So, is Ryan simply mis-measuring the public atmosphere? And if he is, is he going to be able to corral the Republicans in the House to sort of sign onto a suicide pact again?
KAPUR: I think you're absolutely right about the - you know, you have your finger on the pulse of what the general public thinks. The conservative base, on the other hand, is far away from that. They don't - obviously don't agree with President Obama's vision, and they want to make these drastic cuts and the gamble of that, Ryan and House conservatives - House Republicans - are taking is that they can move in this direction, energize their base ahead of the election and possibly come out with a big mandate.
But the White House and the Democrats, at the same time, are salivating at this upcoming budget because they think it's going to be an amazing opportunity for them to draw contrast with the Republicans on an issue - on a number of issues, really, on Medicare and on taxes where the public is really on their side.
SPITZER: Look, the only change that I can see, in terms of the politics of the moment, is that Ron Wyden, a very prominent and popular Democratic senator, in a way has signed on with Paul Ryan to the health-care proposals, the Medicare proposals - does that sufficiently change the politics of the moment to sort of change the atmospherics and the way this can be argued to the public?
KAPUR: Not really. You know, there was a lot of question as to - you know, when Wyden and Ryan released their version - their Medicare privatization version - which, by the way, is a bit of gentler version of the original Ryan plan. When they came out with that, there was a lot of question as to whether more Democrats would sign on, which, you know, which would have made this problematic for the White House. It would have portrayed Republicans as united, and having picked off some Democrats.
But that hasn't happened.
To date, Ron Wyden is the only prominent Democrat - maybe the only Democrat at all - to have signed on to you know, converting Medicare into a voucher, premium-support program. So, at this point, there is no indication that teaming up with Widen is going to help Republicans much.
SPITZER: I think that's exactly right. If Senator Wyden expected there to be an outpouring - he would light a fuse, and then others would join with him. It certainly has not happened, and it's still pretty rigidly - Paul Ryan's plan is out there, standing on its own, without any Democratic support of any magnitude.
Sahil Kapur, congressional reporter for Talking Points Memo. Thank you for your time tonight.
KAPUR: Thanks for having me on, Governor.
SPITZER: My pleasure.
Publicly identifying the women who have abortions, and the doctors who provide them what could become - that could become a frightening reality in the state of Tennessee. That's ahead, on "Countdown."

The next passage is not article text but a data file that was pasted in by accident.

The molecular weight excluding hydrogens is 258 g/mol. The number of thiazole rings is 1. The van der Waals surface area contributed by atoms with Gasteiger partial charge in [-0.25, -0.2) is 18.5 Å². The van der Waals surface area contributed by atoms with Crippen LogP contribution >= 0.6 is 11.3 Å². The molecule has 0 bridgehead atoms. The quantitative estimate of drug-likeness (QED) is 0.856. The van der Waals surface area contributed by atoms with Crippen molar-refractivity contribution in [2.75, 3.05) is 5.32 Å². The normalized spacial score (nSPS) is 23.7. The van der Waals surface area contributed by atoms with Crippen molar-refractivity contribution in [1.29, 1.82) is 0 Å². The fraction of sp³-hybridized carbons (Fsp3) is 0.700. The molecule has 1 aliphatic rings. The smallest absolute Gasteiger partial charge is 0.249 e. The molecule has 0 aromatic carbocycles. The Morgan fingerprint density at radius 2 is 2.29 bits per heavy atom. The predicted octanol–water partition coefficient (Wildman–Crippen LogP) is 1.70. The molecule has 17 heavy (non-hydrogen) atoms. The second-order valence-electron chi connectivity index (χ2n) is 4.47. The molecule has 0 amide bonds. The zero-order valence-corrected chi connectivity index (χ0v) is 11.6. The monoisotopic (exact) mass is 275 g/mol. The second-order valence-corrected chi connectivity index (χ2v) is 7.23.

SPITZER: Coming up, as Congress moves towards passing the so-called JOBS Act, maybe they should consider a name change - how about the "Return Fraud to Wall Street" Act.
But first, the "Sanity Break."
It was on this day in 1955 actor Bruce Willis was born in West Germany. He moved to the U.S. at age two, and would go on to achieve stardom, first in television and later as a major movie star.
But most important - and listen up, guys - he proved bald guys can look cool. That's why we love him.
"Time Marches On!"
VIDEO: Two-year-old girl sings Adele hit "Someone Like You."
We begin, as we always do, with a two-year-old girl singing Adele. And if this doesn't put a smile on your face, nothing ever will.
(Excerpt from video clip) WOMAN: Never mind, I'll find someone like you/I wish nothing but the best to you, too.
SPITZER: Grammy bound. I'm not saying it's better than the original, but maybe just as good.
VIDEO: Man chops down tree, sends it into house.
And in forestry news - a man chopping down a tree directly next to his house. And, of course, somebody's filming it. Gee, I wonder what could go wrong?
He not only upset the people inside the house, but the Lorax probably isn't too happy about it either.
VIDEO: Tortoise can't quite get a mouth around tomato slice.
Finally, we end - as we always do - with a tortoise trying to eat a tomato.
It seems the poor guy's depth perception isn't quite up to par, or maybe he just likes the taste of the air around the tomato. Either way, he's having a bit of trouble enjoying his snack.
Interestingly, Senator Mitch McConnell has the exact same difficulty eating produce.
"Time Marches On!"
Occupy Wall Street returns in force. The future of the movement with New York City Councilman Ydanis Rodriguez and Ryan Devereaux of The Guardian is ahead.